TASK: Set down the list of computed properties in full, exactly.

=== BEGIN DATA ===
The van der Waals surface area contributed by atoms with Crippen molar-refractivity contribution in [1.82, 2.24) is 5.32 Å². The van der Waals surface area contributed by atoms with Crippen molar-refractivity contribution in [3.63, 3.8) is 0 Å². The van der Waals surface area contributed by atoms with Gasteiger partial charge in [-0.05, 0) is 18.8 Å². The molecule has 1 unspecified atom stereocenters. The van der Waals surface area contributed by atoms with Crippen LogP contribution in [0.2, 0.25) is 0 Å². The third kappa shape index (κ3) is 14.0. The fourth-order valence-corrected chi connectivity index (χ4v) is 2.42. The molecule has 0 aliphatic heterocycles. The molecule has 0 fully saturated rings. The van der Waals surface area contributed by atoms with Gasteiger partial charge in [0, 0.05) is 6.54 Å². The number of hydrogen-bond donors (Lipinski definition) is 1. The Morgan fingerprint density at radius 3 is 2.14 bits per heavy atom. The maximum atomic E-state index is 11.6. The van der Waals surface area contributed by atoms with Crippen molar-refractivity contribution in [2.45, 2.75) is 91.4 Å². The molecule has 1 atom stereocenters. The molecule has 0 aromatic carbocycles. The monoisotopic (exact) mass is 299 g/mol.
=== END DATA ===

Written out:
The van der Waals surface area contributed by atoms with Crippen molar-refractivity contribution in [1.82, 2.24) is 5.32 Å². The van der Waals surface area contributed by atoms with Crippen molar-refractivity contribution in [3.63, 3.8) is 0 Å². The van der Waals surface area contributed by atoms with Gasteiger partial charge in [-0.05, 0) is 18.8 Å². The molecule has 1 unspecified atom stereocenters. The van der Waals surface area contributed by atoms with Crippen LogP contribution in [0.2, 0.25) is 0 Å². The third kappa shape index (κ3) is 14.0. The fourth-order valence-corrected chi connectivity index (χ4v) is 2.42. The molecule has 0 aliphatic heterocycles. The molecule has 0 fully saturated rings. The van der Waals surface area contributed by atoms with Gasteiger partial charge in [0, 0.05) is 6.54 Å². The number of hydrogen-bond donors (Lipinski definition) is 1. The Morgan fingerprint density at radius 3 is 2.14 bits per heavy atom. The maximum atomic E-state index is 11.6. The van der Waals surface area contributed by atoms with Crippen molar-refractivity contribution in [2.45, 2.75) is 91.4 Å². The molecule has 1 atom stereocenters. The molecule has 0 aromatic carbocycles. The monoisotopic (exact) mass is 299 g/mol.